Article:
Tim Paine’s wife Bonnie Paine said that while she felt “betrayed” and “hurt” the couple had long since put the matter on hold and she was just frustrated that it was now airing in public.
Tim Paine resigned as captain of the Australia Test after the news hit the public. (AP photo)
- Tim Paine resigned as Australian test captain after the texts came to light
- Paine had sent lewd messages to an employee in Cricket Tasmania in 2017
- The incident happened before Paine made his comeback in international cricket
Tim Paine’s wife Bonnie said that while she felt “betrayed” and “hurt” when her husband sent lewd text messages to a colleague in cricket Tasmania in 2017, the couple had bedded the matter long ago and she is justifiably frustrated that it was now publicly broadcast.
Paine announced his resignation as Australia’s test captain after the text messages broadcast in 2017 were released earlier this month.
“I felt betrayed, and I felt hurt, upset, and angry. I also felt grateful for being so honest with me,” Paine’s wife told News Corp in an interview with her husband.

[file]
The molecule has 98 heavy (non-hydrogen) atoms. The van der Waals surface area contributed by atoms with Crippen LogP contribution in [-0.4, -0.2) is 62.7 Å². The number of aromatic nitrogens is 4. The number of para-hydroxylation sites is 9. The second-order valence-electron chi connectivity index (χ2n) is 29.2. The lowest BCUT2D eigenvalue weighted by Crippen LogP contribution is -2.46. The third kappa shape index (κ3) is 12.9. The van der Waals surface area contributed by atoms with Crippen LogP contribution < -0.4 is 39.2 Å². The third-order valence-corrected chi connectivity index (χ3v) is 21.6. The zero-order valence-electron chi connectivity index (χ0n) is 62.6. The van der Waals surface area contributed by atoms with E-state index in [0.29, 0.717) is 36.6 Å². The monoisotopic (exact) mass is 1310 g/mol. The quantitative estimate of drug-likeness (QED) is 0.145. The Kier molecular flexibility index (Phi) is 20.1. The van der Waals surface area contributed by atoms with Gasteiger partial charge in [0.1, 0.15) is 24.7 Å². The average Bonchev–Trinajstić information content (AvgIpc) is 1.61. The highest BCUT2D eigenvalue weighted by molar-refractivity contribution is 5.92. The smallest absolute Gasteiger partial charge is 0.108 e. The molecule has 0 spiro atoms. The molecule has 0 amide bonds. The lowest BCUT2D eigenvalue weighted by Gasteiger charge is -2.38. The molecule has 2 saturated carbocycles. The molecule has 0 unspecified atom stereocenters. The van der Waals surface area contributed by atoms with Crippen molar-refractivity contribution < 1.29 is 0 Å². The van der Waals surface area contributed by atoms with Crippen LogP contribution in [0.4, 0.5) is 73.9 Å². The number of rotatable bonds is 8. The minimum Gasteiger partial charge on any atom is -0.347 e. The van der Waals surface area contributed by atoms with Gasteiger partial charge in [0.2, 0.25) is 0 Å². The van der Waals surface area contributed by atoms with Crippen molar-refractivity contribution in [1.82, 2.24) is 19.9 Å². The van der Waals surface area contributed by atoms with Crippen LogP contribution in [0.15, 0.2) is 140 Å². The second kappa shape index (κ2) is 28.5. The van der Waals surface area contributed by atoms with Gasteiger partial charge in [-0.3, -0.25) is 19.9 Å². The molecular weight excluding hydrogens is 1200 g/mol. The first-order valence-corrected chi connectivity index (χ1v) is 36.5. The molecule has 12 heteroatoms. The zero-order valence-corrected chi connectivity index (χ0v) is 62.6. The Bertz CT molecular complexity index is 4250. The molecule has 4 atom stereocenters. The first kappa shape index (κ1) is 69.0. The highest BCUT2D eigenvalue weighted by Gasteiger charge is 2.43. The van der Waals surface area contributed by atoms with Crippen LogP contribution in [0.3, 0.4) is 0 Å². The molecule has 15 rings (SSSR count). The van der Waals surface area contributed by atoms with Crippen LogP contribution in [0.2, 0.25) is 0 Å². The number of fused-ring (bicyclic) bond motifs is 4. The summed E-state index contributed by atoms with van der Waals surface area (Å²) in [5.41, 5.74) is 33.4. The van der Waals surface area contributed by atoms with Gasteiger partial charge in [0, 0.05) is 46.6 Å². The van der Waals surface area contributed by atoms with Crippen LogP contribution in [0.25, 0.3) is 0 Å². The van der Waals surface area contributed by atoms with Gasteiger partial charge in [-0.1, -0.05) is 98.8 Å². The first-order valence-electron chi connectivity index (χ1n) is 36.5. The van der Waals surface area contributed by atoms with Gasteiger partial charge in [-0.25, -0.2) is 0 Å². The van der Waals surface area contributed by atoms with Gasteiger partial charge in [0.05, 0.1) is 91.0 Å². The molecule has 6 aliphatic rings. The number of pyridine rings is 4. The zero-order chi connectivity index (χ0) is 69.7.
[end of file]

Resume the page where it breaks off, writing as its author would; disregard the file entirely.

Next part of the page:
“I had my time to get angry and vent and get upset and we fought and talked and then we both decided to get on with life and do it together,” she said.
The news before Paine made his comeback on the Australian testing team. A year after being exonerated from an integrity check by Cricket Australia, the wicketkeeper was named captain of the test team and projected as a harbinger of a new and improved team culture. His promotion to captain came after Steve Smith was fired in the 2018 ball rigging scandal.
“I’m a little frustrated that it was all brought up and aired in public when we put it to bed years ago. I’ve been moving forward since then, “Paine’s wife continued.
Cricket authorities said the woman only complained about Paine’s text message after being charged with theft after she was fired. Paine’s “interaction” with the woman was “consensual, private, occurred on a single occasion … and was not repeated,” Cricket Tasmania said.
Cricket Australia’s decision not to make the investigation public has been heavily criticized in the Australian media, with experts pointing out that the board has given brand management priority over integrity.
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